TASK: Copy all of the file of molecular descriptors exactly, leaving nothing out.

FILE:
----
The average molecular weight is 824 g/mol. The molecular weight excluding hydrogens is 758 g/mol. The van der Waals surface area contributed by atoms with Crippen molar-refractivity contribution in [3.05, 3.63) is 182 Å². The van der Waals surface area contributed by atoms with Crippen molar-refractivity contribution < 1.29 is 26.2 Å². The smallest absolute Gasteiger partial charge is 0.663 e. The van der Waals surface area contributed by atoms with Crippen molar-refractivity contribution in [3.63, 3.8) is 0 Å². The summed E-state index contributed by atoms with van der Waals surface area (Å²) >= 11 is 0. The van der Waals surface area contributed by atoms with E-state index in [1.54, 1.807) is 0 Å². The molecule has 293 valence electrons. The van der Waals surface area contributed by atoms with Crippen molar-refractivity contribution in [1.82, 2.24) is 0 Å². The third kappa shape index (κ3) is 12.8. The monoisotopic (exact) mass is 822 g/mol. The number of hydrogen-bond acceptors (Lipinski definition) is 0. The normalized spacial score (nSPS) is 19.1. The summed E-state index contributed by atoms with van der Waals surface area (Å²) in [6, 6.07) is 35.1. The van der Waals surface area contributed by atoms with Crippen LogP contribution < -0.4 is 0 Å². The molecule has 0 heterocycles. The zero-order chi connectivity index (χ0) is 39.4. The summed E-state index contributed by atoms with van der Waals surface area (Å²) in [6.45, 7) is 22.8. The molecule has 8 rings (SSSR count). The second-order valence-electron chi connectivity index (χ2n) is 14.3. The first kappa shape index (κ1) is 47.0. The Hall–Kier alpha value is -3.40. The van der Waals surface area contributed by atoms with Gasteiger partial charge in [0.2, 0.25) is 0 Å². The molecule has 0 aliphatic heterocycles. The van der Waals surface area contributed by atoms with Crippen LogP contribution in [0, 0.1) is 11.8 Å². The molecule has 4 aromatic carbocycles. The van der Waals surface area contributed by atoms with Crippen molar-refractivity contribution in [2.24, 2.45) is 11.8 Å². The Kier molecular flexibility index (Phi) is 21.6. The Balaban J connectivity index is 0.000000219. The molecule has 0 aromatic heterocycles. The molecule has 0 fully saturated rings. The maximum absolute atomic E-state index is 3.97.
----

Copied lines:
The average molecular weight is 824 g/mol. The molecular weight excluding hydrogens is 758 g/mol. The van der Waals surface area contributed by atoms with Crippen molar-refractivity contribution in [3.05, 3.63) is 182 Å². The van der Waals surface area contributed by atoms with Crippen molar-refractivity contribution < 1.29 is 26.2 Å². The smallest absolute Gasteiger partial charge is 0.663 e. The van der Waals surface area contributed by atoms with Crippen molar-refractivity contribution in [3.63, 3.8) is 0 Å². The summed E-state index contributed by atoms with van der Waals surface area (Å²) >= 11 is 0. The van der Waals surface area contributed by atoms with E-state index in [1.54, 1.807) is 0 Å². The molecule has 293 valence electrons. The van der Waals surface area contributed by atoms with Crippen molar-refractivity contribution in [1.82, 2.24) is 0 Å². The third kappa shape index (κ3) is 12.8. The monoisotopic (exact) mass is 822 g/mol. The number of hydrogen-bond acceptors (Lipinski definition) is 0. The normalized spacial score (nSPS) is 19.1. The summed E-state index contributed by atoms with van der Waals surface area (Å²) in [6, 6.07) is 35.1. The van der Waals surface area contributed by atoms with Crippen LogP contribution < -0.4 is 0 Å². The molecule has 0 heterocycles. The zero-order chi connectivity index (χ0) is 39.4. The summed E-state index contributed by atoms with van der Waals surface area (Å²) in [6.45, 7) is 22.8. The molecule has 8 rings (SSSR count). The second-order valence-electron chi connectivity index (χ2n) is 14.3. The first kappa shape index (κ1) is 47.0. The Hall–Kier alpha value is -3.40. The van der Waals surface area contributed by atoms with Gasteiger partial charge in [0.2, 0.25) is 0 Å². The molecule has 0 aliphatic heterocycles. The van der Waals surface area contributed by atoms with Crippen LogP contribution in [0, 0.1) is 11.8 Å². The molecule has 4 aromatic carbocycles. The van der Waals surface area contributed by atoms with Crippen molar-refractivity contribution in [2.24, 2.45) is 11.8 Å². The Kier molecular flexibility index (Phi) is 21.6. The Balaban J connectivity index is 0.000000219. The molecule has 0 aromatic heterocycles. The molecule has 0 fully saturated rings. The maximum absolute atomic E-state index is 3.97.